Development of Cardiovascular Indices of Acute Pain Responding in Infants: A Systematic Review

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Development of Cardiovascular Indices of Acute Pain Responding in Infants: A Systematic Review
Key Take-Away: 

The main concern with infant pain assessment is that the neonates cannot self-report their subjective pain experience. In this first study of its type, nearly all infants had an increase in mean heart rate; however, the magnitude of the increase showed exceptional variability.

Cardiovascular indices of pain are pervasive in the hospital setting. However, no prospective research has examined the development of cardiac responses to acutely painful procedures in the first year of life.

ABSTRACT: 
Background: 

Cardiovascular indices of pain are pervasive in the hospital setting. However, no prospective research has examined the development of cardiac responses to acutely painful procedures in the first year of life.

Our main goal was to synthesize existing evidence regarding the development of cardiovascular responses to acutely painful medical procedures over the first year of life in preterm and term born infants.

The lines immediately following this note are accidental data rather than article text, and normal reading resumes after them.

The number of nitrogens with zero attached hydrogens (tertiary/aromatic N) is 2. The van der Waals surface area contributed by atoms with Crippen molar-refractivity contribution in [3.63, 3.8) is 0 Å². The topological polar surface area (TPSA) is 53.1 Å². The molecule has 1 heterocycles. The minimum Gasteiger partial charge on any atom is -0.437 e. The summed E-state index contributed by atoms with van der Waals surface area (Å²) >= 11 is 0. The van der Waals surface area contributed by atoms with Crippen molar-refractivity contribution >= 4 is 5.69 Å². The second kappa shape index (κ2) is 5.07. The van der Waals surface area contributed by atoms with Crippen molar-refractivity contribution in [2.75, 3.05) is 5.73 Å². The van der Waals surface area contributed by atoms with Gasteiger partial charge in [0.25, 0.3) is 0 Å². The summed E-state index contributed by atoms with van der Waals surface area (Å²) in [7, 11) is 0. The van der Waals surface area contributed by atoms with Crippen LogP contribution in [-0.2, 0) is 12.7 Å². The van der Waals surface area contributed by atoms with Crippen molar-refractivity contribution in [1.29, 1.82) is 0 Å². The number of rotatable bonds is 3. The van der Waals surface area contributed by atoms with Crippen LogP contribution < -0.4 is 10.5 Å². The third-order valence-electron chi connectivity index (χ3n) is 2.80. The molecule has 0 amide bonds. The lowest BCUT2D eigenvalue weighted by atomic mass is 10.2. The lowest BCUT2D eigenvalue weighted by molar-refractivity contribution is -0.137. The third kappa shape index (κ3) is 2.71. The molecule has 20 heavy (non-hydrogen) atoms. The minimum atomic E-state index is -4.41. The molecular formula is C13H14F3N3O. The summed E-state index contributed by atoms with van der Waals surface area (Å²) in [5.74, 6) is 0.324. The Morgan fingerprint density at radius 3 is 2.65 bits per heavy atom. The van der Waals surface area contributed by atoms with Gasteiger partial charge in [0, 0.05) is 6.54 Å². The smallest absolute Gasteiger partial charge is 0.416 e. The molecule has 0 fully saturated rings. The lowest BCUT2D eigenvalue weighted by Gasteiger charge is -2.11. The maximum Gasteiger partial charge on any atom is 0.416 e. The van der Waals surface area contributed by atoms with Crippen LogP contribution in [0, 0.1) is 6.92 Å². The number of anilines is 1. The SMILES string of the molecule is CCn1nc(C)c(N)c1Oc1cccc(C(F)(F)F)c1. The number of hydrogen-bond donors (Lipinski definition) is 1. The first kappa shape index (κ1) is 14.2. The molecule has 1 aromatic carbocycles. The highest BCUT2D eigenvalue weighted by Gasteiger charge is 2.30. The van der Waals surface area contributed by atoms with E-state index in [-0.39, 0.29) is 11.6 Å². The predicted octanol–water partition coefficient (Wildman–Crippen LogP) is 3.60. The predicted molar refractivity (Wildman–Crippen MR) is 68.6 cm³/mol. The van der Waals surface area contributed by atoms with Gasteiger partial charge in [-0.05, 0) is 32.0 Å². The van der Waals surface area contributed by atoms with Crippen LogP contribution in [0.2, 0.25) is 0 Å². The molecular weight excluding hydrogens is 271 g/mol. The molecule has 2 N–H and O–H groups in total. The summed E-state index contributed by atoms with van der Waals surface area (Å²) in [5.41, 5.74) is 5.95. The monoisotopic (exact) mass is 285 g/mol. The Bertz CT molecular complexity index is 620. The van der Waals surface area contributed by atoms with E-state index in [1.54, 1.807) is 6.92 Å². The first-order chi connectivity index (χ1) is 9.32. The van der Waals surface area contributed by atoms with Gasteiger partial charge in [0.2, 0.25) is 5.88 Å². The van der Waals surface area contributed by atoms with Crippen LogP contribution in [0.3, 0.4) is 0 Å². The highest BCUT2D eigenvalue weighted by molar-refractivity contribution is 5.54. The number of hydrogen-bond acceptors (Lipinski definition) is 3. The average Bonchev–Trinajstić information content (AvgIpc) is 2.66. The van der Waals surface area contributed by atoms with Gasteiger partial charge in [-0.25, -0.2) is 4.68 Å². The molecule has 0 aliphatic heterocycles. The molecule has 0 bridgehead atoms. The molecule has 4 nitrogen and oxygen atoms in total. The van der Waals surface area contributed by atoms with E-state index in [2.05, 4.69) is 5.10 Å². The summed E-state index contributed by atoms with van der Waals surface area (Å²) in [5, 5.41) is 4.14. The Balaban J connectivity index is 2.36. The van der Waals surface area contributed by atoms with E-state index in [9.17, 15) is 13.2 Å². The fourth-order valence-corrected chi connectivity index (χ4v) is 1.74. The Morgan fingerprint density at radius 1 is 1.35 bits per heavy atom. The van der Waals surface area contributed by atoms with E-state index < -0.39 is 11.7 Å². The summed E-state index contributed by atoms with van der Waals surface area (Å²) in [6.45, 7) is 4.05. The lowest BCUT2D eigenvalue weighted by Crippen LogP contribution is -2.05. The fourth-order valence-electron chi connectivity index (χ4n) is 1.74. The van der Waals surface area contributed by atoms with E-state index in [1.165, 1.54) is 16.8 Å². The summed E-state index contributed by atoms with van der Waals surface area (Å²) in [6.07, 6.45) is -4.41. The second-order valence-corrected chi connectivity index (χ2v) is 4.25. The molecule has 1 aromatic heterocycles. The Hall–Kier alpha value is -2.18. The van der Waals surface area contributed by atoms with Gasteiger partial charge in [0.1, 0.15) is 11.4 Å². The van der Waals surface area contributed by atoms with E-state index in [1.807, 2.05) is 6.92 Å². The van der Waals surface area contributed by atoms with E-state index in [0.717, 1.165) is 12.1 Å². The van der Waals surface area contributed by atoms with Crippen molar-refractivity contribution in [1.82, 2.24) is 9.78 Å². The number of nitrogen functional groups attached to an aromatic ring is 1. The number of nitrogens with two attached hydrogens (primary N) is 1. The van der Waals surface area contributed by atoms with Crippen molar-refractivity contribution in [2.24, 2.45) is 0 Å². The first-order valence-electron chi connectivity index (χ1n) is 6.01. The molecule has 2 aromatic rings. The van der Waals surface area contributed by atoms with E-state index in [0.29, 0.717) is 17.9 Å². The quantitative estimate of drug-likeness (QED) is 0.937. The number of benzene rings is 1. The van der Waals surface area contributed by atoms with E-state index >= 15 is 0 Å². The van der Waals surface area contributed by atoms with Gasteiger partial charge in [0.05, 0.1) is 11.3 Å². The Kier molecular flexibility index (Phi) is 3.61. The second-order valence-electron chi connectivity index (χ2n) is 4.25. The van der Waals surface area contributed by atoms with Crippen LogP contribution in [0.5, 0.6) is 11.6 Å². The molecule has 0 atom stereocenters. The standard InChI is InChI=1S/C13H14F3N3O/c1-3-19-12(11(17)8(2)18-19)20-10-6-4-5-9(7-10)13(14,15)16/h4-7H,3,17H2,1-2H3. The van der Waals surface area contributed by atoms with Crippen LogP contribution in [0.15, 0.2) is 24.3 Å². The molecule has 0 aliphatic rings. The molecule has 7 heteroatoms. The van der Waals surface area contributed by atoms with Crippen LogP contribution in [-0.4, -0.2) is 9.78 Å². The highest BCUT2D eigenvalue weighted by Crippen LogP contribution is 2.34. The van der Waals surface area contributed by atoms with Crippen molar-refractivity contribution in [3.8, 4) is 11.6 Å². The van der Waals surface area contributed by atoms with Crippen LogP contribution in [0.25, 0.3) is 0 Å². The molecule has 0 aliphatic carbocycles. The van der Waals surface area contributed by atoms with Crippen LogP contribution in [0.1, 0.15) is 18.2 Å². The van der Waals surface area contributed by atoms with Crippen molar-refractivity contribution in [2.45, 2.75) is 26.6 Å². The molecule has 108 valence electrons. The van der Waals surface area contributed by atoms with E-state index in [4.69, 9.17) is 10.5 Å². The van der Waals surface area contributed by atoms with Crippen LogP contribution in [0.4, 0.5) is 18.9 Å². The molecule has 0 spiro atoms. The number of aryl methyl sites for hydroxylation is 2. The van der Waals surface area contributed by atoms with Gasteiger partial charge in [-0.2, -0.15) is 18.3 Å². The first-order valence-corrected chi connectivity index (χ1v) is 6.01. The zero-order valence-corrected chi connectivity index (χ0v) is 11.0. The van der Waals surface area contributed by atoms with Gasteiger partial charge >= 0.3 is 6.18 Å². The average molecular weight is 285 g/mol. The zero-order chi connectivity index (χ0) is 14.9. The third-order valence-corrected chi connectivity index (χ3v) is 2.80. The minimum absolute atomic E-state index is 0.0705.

Methods: 

A systematic search retrieved 6994 articles to review against inclusion criteria. A total of 41 studies were included in the review.

Results: 

In response to acutely painful procedures, most infants had an increase in mean heart rate (HR) that varied in magnitude both across and within gestational and postnatal ages.

Research in the area of HR variability has been inconsistent, limiting conclusions.

Conclusion: 

Longitudinal research is needed to further understand the inherent variability of cardiovascular pain responses across and within gestational and postnatal ages and the causes for the variability.

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